'A community of widows': How African-Nova Scotians are confronting a history of environmental racism

‘A community of widows’: How African-Nova Scotians are confronting a history of environmental racism

Delisle says the black community of Shelburne, N.S., has become 'a community of widows' because of their proximity to the town dump 3:50

Update June 29, 2018: In March, Dr. Ingrid Waldron and Louise Delisle's NGO, Rural Water Watch, received funding from Nova Scotia Environment to conduct the first water testing project in Delisle's community of Shelburne this summer. They will test for contaminants in the water, and hope to address concerns about drinking water quality.

"The purpose of Rural Water Watch is to equip rural Nova Scotian communities (including African Nova Scotian and Indigenous communities) with the knowledge, skills, literacy and resources to address their concerns about drinking water quality," Waldron told The Current.

Louise Delisle can remember the smell of the Shelburne dump blowing past her family home when she was a child nearly 60 years ago.

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The first time she saw flames near her home she thought it was coming from a forest fire.

"My father said no, it's the dump fire," she recalls.

The dump, situated on the south end of Shelburne only about a half-kilometre away from Delisle's home, would be regularly set on fire to incinerate the growing piles of junk garbage and refuse.

"It was always that pungent, very pungent smell" wafting through the community that lived near the dump, she says.

"The dump never really went out — the fire always burned there," she says. "It was always smoldering at all times, and the smell was so sickening. Sometimes the smell was bad that people would get sick to their stomach from it."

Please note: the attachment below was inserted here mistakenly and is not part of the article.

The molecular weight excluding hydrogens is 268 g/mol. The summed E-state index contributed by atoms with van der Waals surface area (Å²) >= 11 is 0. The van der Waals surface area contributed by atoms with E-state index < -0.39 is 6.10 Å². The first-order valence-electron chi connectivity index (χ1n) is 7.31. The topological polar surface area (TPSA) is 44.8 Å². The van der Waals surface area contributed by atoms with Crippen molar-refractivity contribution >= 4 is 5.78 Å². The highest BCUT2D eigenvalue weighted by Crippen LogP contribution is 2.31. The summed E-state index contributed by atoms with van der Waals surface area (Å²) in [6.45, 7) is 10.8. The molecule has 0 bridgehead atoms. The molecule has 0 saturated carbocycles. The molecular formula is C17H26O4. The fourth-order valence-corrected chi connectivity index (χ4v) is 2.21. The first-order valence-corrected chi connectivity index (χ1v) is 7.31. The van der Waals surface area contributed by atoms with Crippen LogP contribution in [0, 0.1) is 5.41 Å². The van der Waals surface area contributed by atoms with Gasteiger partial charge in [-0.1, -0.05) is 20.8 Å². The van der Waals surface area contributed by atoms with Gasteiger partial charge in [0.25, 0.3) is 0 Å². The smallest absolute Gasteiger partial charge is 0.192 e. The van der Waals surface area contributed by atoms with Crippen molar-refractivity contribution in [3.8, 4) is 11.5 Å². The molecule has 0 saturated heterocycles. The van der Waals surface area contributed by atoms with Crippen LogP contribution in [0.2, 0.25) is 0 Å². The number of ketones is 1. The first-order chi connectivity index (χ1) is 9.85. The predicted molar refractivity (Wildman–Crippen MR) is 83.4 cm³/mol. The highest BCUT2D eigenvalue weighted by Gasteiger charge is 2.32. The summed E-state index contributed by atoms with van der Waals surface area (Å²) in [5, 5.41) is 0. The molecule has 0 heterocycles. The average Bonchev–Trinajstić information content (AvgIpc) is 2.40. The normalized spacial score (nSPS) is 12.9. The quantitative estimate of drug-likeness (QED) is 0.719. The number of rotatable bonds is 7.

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The Shelburne dump was built in the 1950s and permanently closed in 2016. The site's location in the predominantly black community is "environmental racism," according to Delisle.

She says the community continues to suffer from the long-term effects of living near a site filled with industrial, medical and other types of waste then regularly lit ablaze.


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She recalls her father sitting outside their house with a gun to shoot rats who would migrate from the landfill into the residential areas, and men in hazmat suits leaving behind barrels of unidentified waste.

"You think about that kind of thing and not knowing what was in them, we have to ask: what were we being exposed to?"

Since then, Delisle's father died of prostate cancer, and her brother died of stomach cancer. Her mother is currently fighting breast cancer. Other close family members either have or have had cancer or other autoimmune diseases.

Delisle isn't alone. Residents of the community have mapped homes around the dump site that they say have been affected by cancer.

An excerpt from an email to The Current from Shelburne Mayor Karen Mattatall:

"Regular operations at the Town Dump ceased in the 1990s. In 2016, the Town Council ended the practice of accepting yard clippings and tree limbs from local residents which were stored on the Dump premises, on recommendation from Town Staff. The Nova Scotia Department of the Environment was not involved in this decision."

Mapping waste disposal facilities

A map compiled by the Environmental Noxiousness, Racial Inequities & Community Health (ENRICH) Project shows dozens of waste disposal sites in close proximity to communities with predominantly black and Indigenous populations.

The "W" markers represent waste disposal facilities; those near blue dots represent black communities. The green dots represent Indigenous communities. Click or tap on the map's arrow to see the full legend. 

The map encompasses dozens of stories similar to Shelburne's: a dump and slaughterhouse built near Halifax's Africville in the late 1700s; paper mills effluent ponds next to the Pictou Landing First Nation; and yet more landfills built in the black community of Lincolnville in Guysborough County.

Delisle believes the community's history with cancer, disease and death are connected to the dumping ground for industrial and sometimes even medical waste just around the corner.

"The majority of the black men in the community have died from cancer," she says.

"There's a community of widows in Shelburne. That's what it is."

Today she's a member of a local group called the South End Environmental Injustice Society (SEED). They've partnered with other advocacy groups and academics in Nova Scotia who fight to raise awareness of what they call environmental racism.

That term argues that waste disposal sites have been historically been placed primarily in close proximity to non-white — especially black and Indigenous — communities.

Environmental bill of rights proposed